Prairieville accountant fighting civil suit
A Prairieville accountant is fighting a civil suit that alleges he failed to verify the validity of expenses claimed by a moviemaker in order to borrow more than $1.5 million secured by Louisiana film tax credits.
Those tax credits were not honored by state officials, and the lender, Inner Media Capital, alleges in its court suit that accountant Clint Mock should cover the $1.5 million loss.
“Inner Media relied on (Mock’s) audit,” said Phillip W. Preis, the lender’s attorney, on Wednesday.
“We have learned that all (Mock) did was rely on a summary expenditure sheet,” Preis added. “He did not verify. We now know no film was made.”
The moviemaker, Daniel Garcia, of Mandeville, pleaded guilty in May to a charge of conspiracy to commit wire fraud.
Garcia admitted he bilked Louisiana’s taxpayers of approximately $900,000 in a separate scheme. Garcia is not yet scheduled for sentencing in that criminal case in Baton Rouge federal court.
Mock, the Prairieville accountant, also has offices in Baton Rouge.
He completed audit reports on film-production expenses for other clients whose film-tax credits were sold without authorization by former Baton Rouge movie producer Gregory M. Walker.
According to an FBI affidavit, Walker, who maintains the sale was simply a mistake, is under investigation because of the transaction.
Mock says in the civil suit pending against him in the 19th Judicial District Court of Judge Janice Clark, that he did nothing wrong regarding the accounting reports he provided one of Garcia’s firms, DMG Holdings LLC.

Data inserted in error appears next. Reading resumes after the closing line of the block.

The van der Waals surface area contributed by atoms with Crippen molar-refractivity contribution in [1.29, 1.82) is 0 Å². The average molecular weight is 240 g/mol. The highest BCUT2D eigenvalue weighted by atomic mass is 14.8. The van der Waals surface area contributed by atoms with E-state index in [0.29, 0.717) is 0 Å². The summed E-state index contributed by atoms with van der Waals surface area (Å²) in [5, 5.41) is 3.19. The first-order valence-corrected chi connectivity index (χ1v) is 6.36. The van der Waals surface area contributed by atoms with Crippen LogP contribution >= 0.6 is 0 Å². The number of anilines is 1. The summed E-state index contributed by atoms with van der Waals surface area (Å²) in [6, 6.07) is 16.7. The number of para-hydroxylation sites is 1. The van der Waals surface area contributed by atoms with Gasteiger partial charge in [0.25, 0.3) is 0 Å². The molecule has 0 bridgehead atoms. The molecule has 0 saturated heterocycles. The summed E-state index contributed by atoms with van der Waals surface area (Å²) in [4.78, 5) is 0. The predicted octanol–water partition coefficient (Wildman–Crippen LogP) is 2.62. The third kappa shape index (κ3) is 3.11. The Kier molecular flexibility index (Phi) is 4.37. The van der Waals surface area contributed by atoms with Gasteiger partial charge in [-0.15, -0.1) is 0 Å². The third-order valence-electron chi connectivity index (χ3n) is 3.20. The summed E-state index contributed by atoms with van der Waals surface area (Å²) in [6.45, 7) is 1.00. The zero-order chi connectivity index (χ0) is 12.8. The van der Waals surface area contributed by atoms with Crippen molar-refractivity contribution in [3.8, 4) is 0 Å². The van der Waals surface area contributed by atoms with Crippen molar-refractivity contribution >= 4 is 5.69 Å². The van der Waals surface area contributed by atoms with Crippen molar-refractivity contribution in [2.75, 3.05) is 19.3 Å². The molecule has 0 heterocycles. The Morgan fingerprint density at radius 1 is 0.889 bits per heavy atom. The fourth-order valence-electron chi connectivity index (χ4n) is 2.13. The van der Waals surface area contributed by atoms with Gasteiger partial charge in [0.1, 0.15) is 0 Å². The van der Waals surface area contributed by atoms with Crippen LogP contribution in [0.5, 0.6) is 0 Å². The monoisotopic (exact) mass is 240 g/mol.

DMG used those reports, which confirmed qualifying expenditures for film tax credits, to coax $1.5 million in loans from Inner Media Capital, according to that firm’s suit against Mock.
Mock and one of his attorneys, Matthew M. McCluer, declined Wednesday to discuss Inner Media Capital’s suit.
They also declined to comment on Garcia and said little about Walker.
“Mr. Walker was never a client of mine,” Mock emphasized.
Mock added he has never been involved in the sale of any film tax credits.
Accountants are important to Louisiana’s film tax credit program, according to an affidavit by FBI Special Agent Joshua C. Morrill. That affidavit was filed in support of a search warrant application for Walker’s email records.
A movie production company seeking film tax credits from the Louisiana Department of Economic Development must first submit “a cost report of production expenditures which has been audited and certified by an independent certified public accountant,” Morrill noted in his affidavit.
Walker, who once served on the Louisiana Board of Commerce, sold more than $971,000 in film tax credits that belonged to companies of four of Mock’s clients, the FBI affidavit shows.
A year ago, according to Morrill’s affidavit, Walker admitted in a recorded conversation that he forged another man’s signature to transfer certificates for those film tax credits.
Morrill also quoted Walker as saying he sold the owners’ tax credits because one of them “owed me some money, so I figured I’d make it up this way.”
Inner Media alleges in its suit against Mock that DMG withdrew audit reports by Mock after questions were raised by the Department of Economic Development about who received film production payments.
“Because of the withdrawal of the audits, no tax credits were certified on” the DMG expenditures audited by Mock, Inner Media Capital says in its suit.
In his court-filed response, Mock denies all of the lender’s significant allegations.
Mock also argues the case should be dismissed because it was filed later than permissible under state law.
If the case proceeds, Mock says in his response, he should be awarded a judgment against Inner Media Capital.